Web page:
The Tor is a Russian-made missile system. Russia delivered 29 Tor-M1s to Iran in 2007, and Iran has displayed the missiles in military parades.
Iran did not immediately respond to the Ukrainian comments. However, Gen. Abolfazl Shekarchi, the spokesman of the Iranian armed forces, denied a missile hit the airplane in a comments reported Wednesday by the semiofficial Fars news agency. He dismissed the allegation as "psychological warfare" by foreign-based Iranian opposition groups.
Ukraine has a grim history with missile attacks, including in July 2014 when one such strike downed a Malaysia Airlines flight over eastern Ukraine, killing all 298 people aboard.
The plane was carrying 167 passengers and nine crew members from several countries, including 82 Iranians, at least 63 Canadians and 11 Ukrainians, according to officials. Many of the passengers were believed to be international students attending universities in Canada; they were making their way back to Toronto by way of Kyiv after visiting with family during the winter break.
Ukrainian President Volodymyr Zelenskiy said, "Undoubtedly, the priority for Ukraine is to identify the causes of the plane crash. We will surely find out the truth.”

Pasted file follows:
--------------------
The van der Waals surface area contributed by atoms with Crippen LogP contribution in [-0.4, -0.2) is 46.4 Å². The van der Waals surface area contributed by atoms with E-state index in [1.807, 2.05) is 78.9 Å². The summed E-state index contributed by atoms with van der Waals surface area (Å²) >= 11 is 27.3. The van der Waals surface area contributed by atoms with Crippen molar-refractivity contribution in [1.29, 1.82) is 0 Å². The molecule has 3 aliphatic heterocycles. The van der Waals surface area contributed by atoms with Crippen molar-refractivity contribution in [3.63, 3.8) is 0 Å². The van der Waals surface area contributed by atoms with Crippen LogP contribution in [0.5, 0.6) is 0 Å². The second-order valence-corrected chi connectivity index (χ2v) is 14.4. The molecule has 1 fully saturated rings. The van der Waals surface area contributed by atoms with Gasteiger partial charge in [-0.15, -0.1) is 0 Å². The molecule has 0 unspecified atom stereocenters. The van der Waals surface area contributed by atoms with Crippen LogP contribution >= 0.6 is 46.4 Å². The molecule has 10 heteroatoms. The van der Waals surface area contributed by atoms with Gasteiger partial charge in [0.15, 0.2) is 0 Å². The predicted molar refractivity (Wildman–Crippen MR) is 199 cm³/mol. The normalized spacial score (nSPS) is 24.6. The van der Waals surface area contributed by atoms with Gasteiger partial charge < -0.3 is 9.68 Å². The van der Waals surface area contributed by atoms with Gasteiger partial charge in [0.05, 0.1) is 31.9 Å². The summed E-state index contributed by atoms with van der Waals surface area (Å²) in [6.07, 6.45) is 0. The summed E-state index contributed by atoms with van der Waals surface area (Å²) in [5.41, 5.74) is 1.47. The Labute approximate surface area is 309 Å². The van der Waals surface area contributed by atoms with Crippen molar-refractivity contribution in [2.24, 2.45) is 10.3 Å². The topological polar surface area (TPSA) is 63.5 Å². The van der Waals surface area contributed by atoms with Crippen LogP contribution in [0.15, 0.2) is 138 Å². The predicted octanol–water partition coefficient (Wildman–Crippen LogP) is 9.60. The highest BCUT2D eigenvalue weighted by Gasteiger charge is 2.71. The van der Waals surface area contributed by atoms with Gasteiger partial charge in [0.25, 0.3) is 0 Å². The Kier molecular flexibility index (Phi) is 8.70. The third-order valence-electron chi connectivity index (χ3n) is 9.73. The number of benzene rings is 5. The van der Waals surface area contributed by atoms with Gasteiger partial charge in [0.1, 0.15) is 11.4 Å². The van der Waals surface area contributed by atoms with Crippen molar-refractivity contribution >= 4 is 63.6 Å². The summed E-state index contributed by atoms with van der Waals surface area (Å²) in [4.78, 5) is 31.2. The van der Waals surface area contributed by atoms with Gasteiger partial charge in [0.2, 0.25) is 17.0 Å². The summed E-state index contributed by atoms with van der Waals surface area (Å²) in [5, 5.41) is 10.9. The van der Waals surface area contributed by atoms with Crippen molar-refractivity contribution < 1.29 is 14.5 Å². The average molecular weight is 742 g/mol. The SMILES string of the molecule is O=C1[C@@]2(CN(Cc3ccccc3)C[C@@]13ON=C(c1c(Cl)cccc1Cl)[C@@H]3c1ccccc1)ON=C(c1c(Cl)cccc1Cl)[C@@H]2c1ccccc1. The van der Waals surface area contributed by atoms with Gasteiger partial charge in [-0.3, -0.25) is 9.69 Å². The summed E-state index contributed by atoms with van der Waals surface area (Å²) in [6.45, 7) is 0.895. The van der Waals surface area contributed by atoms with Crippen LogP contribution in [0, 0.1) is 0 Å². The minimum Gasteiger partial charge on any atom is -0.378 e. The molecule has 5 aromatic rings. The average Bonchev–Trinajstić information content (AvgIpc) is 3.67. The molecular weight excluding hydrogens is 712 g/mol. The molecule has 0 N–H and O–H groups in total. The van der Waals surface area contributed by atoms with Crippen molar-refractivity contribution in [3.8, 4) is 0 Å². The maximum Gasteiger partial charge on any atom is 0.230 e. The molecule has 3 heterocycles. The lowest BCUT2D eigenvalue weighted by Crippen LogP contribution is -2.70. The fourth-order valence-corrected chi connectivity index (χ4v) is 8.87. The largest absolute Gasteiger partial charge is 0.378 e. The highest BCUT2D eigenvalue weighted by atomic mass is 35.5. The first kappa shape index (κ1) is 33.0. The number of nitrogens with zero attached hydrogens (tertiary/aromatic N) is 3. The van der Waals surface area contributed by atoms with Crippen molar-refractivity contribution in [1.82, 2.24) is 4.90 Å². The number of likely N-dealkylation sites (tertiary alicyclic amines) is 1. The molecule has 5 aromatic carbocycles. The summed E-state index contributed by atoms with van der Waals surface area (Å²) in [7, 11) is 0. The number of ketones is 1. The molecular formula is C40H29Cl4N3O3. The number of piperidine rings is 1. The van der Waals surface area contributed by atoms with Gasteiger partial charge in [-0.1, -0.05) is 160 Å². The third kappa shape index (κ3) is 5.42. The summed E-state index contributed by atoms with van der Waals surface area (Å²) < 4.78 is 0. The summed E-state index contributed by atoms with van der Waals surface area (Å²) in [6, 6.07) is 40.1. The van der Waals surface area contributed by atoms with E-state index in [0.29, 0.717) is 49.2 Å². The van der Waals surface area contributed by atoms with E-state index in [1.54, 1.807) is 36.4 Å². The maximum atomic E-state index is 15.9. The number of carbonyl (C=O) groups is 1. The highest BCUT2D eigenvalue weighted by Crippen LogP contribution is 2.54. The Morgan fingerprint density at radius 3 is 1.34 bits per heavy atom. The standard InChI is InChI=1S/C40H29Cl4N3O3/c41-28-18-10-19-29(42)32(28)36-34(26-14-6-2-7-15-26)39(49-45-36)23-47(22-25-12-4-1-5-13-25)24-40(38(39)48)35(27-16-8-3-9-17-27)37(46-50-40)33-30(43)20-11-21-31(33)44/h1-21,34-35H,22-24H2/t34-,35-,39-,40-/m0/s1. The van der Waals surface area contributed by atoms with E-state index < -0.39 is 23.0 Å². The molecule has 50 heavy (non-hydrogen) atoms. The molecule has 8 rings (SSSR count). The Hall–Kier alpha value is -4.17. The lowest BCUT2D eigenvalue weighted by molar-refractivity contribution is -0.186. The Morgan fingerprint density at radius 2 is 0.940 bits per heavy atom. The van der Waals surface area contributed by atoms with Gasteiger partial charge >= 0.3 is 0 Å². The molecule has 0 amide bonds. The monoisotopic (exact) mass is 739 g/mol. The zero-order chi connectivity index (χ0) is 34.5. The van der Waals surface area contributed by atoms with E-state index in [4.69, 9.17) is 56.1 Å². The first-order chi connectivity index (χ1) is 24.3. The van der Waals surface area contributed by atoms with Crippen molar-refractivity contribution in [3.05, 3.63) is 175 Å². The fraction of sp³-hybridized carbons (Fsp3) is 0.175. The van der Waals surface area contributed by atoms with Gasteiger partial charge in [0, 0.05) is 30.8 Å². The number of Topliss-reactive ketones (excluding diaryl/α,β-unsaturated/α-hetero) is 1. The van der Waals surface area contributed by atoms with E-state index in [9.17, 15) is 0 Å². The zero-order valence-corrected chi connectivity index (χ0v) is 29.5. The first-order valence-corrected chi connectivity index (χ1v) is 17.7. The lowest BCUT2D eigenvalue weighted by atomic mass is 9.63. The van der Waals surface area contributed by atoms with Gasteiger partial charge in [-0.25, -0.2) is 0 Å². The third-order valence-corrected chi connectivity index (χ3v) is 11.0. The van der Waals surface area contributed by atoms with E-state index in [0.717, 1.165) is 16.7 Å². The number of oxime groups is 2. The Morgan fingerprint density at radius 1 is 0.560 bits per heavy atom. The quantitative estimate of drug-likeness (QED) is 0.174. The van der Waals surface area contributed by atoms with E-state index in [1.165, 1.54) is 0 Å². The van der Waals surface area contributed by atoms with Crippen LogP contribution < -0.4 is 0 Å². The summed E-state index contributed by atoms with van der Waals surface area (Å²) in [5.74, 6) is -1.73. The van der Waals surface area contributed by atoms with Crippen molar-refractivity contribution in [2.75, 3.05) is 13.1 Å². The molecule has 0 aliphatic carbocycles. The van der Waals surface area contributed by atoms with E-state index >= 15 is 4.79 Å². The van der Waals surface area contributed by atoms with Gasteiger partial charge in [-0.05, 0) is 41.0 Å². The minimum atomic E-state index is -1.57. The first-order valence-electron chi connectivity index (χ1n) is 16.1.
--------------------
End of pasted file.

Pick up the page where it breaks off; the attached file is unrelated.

The crash ranked among the worst losses of life for Canadians in an aviation disaster. The flag over Parliament in Ottawa was lowered to half-staff, and Prime Minister Trudeau vowed to get to the bottom of the disaster.
The U.S. accident investigator, the National Transportation Safety Board, is talking to the State Department and the Treasury Department about traveling to Iran to inspect the U.S.-built aircraft and working with Iranian authorities despite U.S. economic sanctions against that country. In a statement Thursday the NTSB said it “continues to monitor the situation surrounding the crash and evaluate its level of participation in the investigation.”
U.S. officials have expressed concerned about sending employees to Iran because of the heightened tensions.
Associated Press writers Rob Gillies in Toronto, Robert Burns and Matthew Lee in Washington and Jill Lawless in London contributed.